December 12, 2019 / comments : 0
BY JAMES MUONWA
Zimbabwe must use the agriculture sector and its value chain to leverage on the African Continental Free Trade Area (Afcfta), which has a market of more than 1,2 billion people.
Agriculture is the backbone of the country's economy, contributing about 17% to the gross domestic product (GDP), according to the Food and Agriculture Organisation.
Fifty-five African Union member states are set to operationalise the continent-wide free trade area in July 2020 and economists said Zimbabwe must start positioning itself to tap into the market.
"The best place for Zimbabwe to start would be agriculture," prominent economist John Robertson said.
"By regenerating efficient farmers and by restoring their ability to borrow as much as they want from banks, Zimbabwean farmers could not only supply regional countries with maize, it could give manufacturers all the encouragement they need to restart the canning and bottling factories, rebuild the dairy, beef, pork, poultry, deciduous fruit, citrus, paprika, horticulture, cotton and timber industries.
"An increase in export traffic would offer investment opportunities to the railways, the airways and the road transport companies.
"Better farm management would assist in the recovery of wildlife conservation areas and bring back tourism," he added.
"Zimbabwe used to do all these things well. If the political policies that caused these businesses to go into decline, or even fail, are changed, Zimbabwe could lead the way for the whole of Africa."
When fully operational, the Afcfta is expected to increase trade within Africa by more than 52% by 2022. It will create a combined market of more than 1,2 billion people with a combined GDP of more than US$3,4 trillion.
Targeting increased economic integration within the continent, the trade agreement will create a single market for goods and services.
However, opening of markets will mean that companies from big economies such as South Africa, Namibia and Egypt will find it easy to penetrate local markets, including Zimbabwe's traditional markets in the Sadc and Comesa region.
The export promotion body said horticulture remains one of the highest foreign currency earners for Zimbabwe and is a low hanging fruit for local farmers.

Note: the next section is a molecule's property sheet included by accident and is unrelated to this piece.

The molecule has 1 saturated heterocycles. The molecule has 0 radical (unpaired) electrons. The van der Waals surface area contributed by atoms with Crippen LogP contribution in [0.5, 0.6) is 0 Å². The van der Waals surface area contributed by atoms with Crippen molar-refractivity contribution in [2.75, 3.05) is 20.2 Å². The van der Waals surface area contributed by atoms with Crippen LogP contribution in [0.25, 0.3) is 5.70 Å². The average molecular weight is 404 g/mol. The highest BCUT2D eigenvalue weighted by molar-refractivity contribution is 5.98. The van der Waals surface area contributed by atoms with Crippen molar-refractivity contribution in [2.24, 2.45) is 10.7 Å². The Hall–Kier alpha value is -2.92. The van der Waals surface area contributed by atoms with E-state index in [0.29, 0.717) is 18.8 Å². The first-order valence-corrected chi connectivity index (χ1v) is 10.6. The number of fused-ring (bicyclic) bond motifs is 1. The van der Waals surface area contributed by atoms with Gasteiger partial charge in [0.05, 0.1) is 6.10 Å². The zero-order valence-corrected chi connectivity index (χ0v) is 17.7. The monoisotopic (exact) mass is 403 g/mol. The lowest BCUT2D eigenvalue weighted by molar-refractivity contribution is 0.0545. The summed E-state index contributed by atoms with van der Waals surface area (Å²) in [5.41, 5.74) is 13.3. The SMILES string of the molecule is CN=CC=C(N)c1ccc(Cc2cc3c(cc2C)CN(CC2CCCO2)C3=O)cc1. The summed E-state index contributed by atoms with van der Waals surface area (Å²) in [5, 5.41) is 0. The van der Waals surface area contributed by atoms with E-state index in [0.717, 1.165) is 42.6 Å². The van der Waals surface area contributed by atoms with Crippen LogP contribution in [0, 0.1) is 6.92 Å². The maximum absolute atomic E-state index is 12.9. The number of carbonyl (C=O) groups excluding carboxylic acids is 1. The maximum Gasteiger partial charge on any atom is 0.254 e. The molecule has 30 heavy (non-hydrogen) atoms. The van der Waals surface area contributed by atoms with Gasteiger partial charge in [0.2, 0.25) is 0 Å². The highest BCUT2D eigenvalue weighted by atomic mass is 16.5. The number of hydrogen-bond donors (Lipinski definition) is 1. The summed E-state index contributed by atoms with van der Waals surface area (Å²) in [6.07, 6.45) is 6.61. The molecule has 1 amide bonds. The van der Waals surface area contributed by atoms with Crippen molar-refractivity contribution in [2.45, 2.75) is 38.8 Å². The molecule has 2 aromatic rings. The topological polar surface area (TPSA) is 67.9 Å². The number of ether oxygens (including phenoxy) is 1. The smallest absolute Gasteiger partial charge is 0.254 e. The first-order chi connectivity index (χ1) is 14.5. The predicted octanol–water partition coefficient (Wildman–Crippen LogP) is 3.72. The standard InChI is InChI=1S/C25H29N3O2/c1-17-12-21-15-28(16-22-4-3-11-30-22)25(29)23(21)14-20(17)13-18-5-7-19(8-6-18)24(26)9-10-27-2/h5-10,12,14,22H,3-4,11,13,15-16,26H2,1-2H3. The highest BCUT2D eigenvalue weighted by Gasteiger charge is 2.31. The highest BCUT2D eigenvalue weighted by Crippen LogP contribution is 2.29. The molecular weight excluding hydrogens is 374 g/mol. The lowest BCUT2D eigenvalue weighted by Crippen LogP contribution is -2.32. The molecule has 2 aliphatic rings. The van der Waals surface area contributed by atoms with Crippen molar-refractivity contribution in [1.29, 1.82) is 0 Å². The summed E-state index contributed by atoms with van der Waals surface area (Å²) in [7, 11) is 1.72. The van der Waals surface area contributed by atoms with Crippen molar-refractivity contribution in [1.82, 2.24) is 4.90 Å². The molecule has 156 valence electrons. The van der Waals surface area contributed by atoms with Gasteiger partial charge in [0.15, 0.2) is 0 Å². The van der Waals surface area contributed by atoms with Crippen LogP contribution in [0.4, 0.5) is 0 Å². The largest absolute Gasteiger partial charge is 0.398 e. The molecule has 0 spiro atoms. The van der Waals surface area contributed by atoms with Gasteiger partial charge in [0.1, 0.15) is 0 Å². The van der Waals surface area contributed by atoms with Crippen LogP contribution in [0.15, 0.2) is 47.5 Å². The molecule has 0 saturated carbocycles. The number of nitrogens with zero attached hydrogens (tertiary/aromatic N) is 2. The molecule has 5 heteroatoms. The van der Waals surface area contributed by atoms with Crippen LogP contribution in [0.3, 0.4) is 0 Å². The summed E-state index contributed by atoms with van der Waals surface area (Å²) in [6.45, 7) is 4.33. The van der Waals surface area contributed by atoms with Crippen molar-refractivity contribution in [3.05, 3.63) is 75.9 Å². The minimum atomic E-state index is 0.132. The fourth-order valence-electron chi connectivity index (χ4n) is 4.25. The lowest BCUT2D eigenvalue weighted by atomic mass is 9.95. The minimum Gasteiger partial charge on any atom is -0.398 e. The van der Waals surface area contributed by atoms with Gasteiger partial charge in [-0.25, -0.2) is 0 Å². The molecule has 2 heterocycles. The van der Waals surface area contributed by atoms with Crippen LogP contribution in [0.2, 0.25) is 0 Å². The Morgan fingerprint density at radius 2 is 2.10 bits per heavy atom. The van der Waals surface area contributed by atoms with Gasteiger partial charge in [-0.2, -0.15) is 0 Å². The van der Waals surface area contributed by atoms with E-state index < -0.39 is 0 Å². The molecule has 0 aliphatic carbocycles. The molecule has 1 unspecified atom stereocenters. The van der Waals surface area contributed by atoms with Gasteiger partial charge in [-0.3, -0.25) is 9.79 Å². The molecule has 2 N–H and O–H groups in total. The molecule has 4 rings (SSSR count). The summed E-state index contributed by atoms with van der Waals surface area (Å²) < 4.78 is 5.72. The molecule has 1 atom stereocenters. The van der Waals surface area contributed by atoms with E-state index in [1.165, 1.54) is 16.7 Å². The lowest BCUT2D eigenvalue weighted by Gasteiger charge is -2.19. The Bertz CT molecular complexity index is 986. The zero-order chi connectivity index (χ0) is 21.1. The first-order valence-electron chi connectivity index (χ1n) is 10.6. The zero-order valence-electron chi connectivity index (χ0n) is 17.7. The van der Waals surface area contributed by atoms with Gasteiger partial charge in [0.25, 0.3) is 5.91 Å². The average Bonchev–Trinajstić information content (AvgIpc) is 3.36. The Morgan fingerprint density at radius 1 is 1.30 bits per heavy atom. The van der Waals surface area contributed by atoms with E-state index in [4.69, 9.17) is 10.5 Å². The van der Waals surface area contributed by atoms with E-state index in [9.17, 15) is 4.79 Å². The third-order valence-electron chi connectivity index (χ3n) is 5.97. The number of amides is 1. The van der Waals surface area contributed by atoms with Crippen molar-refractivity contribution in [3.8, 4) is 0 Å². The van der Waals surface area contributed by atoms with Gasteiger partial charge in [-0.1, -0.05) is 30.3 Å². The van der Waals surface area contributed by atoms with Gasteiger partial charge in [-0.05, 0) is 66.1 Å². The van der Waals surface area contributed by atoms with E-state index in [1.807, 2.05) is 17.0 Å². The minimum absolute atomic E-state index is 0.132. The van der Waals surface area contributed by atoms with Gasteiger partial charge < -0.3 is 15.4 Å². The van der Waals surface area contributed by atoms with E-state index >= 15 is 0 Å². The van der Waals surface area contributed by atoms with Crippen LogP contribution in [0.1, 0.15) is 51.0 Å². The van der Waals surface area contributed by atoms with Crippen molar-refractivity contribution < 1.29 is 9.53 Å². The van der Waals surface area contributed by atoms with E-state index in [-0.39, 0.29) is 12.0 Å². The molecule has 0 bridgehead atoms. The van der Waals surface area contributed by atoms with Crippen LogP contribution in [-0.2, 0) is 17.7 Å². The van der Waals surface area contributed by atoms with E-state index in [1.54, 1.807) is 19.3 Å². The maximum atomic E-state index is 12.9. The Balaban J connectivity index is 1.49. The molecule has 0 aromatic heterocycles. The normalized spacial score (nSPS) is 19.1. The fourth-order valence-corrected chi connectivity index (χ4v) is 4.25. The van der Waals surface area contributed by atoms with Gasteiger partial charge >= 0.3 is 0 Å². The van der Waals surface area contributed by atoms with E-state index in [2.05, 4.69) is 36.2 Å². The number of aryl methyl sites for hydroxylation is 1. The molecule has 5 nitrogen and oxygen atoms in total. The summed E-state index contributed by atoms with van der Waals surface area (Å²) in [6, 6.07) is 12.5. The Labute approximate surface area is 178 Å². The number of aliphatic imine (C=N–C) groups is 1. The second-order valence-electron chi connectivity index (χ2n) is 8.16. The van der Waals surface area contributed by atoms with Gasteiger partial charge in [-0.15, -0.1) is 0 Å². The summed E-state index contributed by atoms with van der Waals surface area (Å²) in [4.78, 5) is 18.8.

"Value-addition for horticulture produce would also ensure that local enterprises maximise on revenue, as processed products earn more than raw materials," ZimTrade said.
"Zimbabwe has some of the leading value-added products such as orange crushes and other soft drinks that are in demand across the globe.
"These could be used as key products to support growth of export earnings."
The country also has a promising textiles and leather industry.
"Zimbabwe has one of the best cotton in the world and used to produce and export fabric across the world in the past," ZimTrade added.
"Support to the cotton value chain, which promotes value addition of our cotton is one of the interventions that can be done to prepare Zimbabwe to benefit from this continental trade agreement."
Zimbabwe has eight tanneries that can produce leather products for export.
Zimbabwe Farmers' Union (ZFU) first vice president, Berean Mukwende said local businesses should consider maximising on product efficiencies within the Sadc and Comesa regions.
Mukwende said Afcfta would protect itself from inflows of incorrectly priced agricultural goods from countries like Argentina and China.
Economist Wellington Mangwiro opined Africa should not allow China to destroy its clothing, footwear, electrical appliances and furniture manufacturers.
"With more certainty that a billion African customers will support duty-free imports from other African countries, investors will support the construction of factories to make such things.-TOP NEWS
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